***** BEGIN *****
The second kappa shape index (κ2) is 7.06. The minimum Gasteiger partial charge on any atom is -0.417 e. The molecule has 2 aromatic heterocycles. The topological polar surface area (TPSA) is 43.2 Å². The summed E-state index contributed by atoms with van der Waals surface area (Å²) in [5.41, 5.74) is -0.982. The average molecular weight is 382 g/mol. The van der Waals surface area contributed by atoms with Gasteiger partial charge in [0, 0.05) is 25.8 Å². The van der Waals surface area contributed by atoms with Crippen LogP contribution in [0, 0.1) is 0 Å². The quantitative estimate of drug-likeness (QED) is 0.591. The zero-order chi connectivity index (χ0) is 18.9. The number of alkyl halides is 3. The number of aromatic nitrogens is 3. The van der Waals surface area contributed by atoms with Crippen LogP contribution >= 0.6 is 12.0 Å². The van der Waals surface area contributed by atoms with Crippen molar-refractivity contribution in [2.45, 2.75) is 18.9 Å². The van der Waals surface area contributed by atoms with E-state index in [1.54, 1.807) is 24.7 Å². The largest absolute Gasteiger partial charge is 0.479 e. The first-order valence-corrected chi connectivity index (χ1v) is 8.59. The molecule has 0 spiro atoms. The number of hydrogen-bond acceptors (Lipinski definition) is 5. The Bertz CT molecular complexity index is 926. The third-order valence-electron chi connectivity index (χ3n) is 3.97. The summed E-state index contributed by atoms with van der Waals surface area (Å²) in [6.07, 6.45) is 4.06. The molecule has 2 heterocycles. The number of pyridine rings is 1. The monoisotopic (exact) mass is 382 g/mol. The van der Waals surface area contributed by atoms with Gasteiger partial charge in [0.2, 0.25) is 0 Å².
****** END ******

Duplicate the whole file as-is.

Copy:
The second kappa shape index (κ2) is 7.06. The minimum Gasteiger partial charge on any atom is -0.417 e. The molecule has 2 aromatic heterocycles. The topological polar surface area (TPSA) is 43.2 Å². The summed E-state index contributed by atoms with van der Waals surface area (Å²) in [5.41, 5.74) is -0.982. The average molecular weight is 382 g/mol. The van der Waals surface area contributed by atoms with Gasteiger partial charge in [0, 0.05) is 25.8 Å². The van der Waals surface area contributed by atoms with Crippen LogP contribution in [0, 0.1) is 0 Å². The quantitative estimate of drug-likeness (QED) is 0.591. The zero-order chi connectivity index (χ0) is 18.9. The number of alkyl halides is 3. The number of aromatic nitrogens is 3. The van der Waals surface area contributed by atoms with Crippen LogP contribution >= 0.6 is 12.0 Å². The van der Waals surface area contributed by atoms with Crippen molar-refractivity contribution in [2.45, 2.75) is 18.9 Å². The van der Waals surface area contributed by atoms with E-state index in [1.54, 1.807) is 24.7 Å². The largest absolute Gasteiger partial charge is 0.479 e. The first-order valence-corrected chi connectivity index (χ1v) is 8.59. The molecule has 0 spiro atoms. The number of hydrogen-bond acceptors (Lipinski definition) is 5. The Bertz CT molecular complexity index is 926. The third-order valence-electron chi connectivity index (χ3n) is 3.97. The summed E-state index contributed by atoms with van der Waals surface area (Å²) in [6.07, 6.45) is 4.06. The molecule has 2 heterocycles. The number of pyridine rings is 1. The monoisotopic (exact) mass is 382 g/mol. The van der Waals surface area contributed by atoms with Gasteiger partial charge in [0.2, 0.25) is 0 Å².